Mortgage loans are financial loans taken for real estate properties that the borrower has to repay with interest within a fixed period of time. A mortgage loan requires some sort of security for the lender. This security is called the collateral and in most cases, it is the real estate property itself for which the mortgage loan has been taken. Since the property itself is kept as the collateral, no further security is needed.
The person who lends the mortgage loan is called the mortgagee, while the person who borrows the loan is called the mortgagor. The mortgagee and mortgagor are bound by the mortgage loan agreement. The agreement entitles the mortgagor to receive a financial loan from the mortgagee. The promissory note in the agreement secures the mortgagee, which entitles them to the collateral and a promise made by the mortgagor to repay the mortgage loan in due time. The typical period for a mortgage loan may be 10, 15, 20 or 30 years.
There are two fundamental types of mortgage loans, fixed-rate mortgages and adjustable-rate mortgages. Fixed-rate mortgages have interest rates that are locked for the life of the mortgage, while adjustable-rate mortgages have interest rates that may go up or down according to a market index. Therefore, fixed-rate mortgages provide security to the mortgagor, while adjustable-rate mortgages provide security to the mortgagee.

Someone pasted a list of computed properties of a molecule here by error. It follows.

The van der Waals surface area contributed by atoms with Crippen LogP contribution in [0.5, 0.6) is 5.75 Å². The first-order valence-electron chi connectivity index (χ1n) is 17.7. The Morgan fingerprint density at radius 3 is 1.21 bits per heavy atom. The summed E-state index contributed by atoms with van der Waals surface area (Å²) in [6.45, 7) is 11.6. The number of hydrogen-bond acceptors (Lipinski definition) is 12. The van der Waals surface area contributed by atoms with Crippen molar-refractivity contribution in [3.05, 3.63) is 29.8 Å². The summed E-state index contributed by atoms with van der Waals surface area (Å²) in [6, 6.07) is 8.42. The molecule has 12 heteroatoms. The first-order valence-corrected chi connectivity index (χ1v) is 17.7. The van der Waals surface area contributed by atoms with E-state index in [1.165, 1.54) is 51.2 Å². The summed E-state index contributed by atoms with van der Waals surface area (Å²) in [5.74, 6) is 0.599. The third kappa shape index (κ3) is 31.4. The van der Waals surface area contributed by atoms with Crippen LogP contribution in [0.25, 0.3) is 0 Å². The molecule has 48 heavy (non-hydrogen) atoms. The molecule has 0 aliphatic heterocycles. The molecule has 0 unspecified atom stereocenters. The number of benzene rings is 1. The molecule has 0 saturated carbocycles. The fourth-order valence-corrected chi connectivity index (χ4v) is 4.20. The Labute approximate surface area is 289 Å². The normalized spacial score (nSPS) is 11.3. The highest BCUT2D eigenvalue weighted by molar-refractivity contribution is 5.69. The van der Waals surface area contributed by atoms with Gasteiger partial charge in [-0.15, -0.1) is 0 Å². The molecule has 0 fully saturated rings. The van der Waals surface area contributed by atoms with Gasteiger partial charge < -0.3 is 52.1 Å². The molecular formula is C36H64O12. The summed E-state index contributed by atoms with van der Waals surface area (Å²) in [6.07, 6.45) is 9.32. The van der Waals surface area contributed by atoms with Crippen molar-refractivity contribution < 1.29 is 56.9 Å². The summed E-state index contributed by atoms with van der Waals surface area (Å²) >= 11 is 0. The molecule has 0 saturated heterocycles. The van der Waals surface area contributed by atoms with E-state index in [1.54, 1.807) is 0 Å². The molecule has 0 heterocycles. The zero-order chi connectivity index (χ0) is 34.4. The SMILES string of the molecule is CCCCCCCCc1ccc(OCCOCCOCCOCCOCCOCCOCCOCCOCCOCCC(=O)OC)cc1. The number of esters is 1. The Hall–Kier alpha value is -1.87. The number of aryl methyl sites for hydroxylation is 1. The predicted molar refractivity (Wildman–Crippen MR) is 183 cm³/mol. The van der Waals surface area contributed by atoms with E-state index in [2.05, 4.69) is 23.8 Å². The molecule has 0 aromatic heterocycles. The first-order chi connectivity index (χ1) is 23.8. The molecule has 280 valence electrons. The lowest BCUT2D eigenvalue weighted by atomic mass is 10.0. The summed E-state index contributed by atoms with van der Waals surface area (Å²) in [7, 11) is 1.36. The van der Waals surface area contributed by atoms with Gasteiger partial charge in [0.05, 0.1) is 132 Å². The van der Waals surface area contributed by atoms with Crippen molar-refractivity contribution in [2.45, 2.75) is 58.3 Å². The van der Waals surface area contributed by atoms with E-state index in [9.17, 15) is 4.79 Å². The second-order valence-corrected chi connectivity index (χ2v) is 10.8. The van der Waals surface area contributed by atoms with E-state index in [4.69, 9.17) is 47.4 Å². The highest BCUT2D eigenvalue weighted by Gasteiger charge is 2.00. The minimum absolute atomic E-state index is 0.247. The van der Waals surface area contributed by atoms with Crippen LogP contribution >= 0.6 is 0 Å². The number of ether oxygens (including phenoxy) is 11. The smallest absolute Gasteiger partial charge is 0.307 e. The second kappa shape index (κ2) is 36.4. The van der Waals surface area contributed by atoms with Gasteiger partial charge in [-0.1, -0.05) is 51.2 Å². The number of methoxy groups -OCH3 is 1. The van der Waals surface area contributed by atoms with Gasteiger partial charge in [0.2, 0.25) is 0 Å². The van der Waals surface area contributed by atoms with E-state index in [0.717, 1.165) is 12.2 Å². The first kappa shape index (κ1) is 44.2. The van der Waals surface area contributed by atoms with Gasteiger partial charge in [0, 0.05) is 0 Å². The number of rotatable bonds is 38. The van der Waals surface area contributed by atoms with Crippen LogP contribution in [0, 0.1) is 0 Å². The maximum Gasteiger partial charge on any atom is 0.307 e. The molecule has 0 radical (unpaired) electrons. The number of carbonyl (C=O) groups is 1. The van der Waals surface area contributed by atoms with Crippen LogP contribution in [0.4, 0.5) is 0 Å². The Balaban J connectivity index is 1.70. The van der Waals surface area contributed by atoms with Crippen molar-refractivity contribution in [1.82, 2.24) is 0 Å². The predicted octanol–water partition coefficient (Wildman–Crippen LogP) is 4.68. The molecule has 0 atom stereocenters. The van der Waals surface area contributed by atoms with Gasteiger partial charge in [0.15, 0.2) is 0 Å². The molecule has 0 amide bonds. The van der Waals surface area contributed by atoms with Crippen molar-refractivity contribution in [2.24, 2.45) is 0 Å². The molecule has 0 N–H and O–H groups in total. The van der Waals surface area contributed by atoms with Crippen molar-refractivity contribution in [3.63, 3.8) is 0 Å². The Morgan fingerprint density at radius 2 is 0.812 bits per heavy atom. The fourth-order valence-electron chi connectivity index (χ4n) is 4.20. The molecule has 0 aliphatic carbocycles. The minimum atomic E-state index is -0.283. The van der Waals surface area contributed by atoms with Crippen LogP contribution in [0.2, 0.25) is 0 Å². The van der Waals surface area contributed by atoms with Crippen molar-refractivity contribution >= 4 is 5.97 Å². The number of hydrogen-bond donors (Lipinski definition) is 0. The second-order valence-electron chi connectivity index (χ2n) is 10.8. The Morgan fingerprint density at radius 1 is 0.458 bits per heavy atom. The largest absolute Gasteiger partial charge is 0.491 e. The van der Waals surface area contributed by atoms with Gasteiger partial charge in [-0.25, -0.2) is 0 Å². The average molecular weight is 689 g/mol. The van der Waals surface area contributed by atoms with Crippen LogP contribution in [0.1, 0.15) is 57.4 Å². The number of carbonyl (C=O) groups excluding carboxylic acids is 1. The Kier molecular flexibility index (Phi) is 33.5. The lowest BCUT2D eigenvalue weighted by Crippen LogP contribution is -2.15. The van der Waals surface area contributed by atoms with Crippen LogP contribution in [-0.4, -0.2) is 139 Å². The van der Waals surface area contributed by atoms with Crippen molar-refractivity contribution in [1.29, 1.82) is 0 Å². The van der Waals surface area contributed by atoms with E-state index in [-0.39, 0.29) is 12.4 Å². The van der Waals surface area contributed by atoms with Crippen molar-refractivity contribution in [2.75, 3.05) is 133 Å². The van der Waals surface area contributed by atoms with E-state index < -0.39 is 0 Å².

Mortgage loans above 80% of the property value need added security for the mortgagee. This is done in the form of insurance policies, called mortgage insurance. The premiums of mortgage insurance policies are passed on to the borrower in their monthly payments. Depending on your credit score and the amount borrowed versus the value or purchase price also known as the loan to value (LTV), you will either need a Conventional Mortgage with mortgage insurance, or a government backed mortgage given by the Federal Housing Administration (FHA). More information about these types of mortgages will be given in a future post.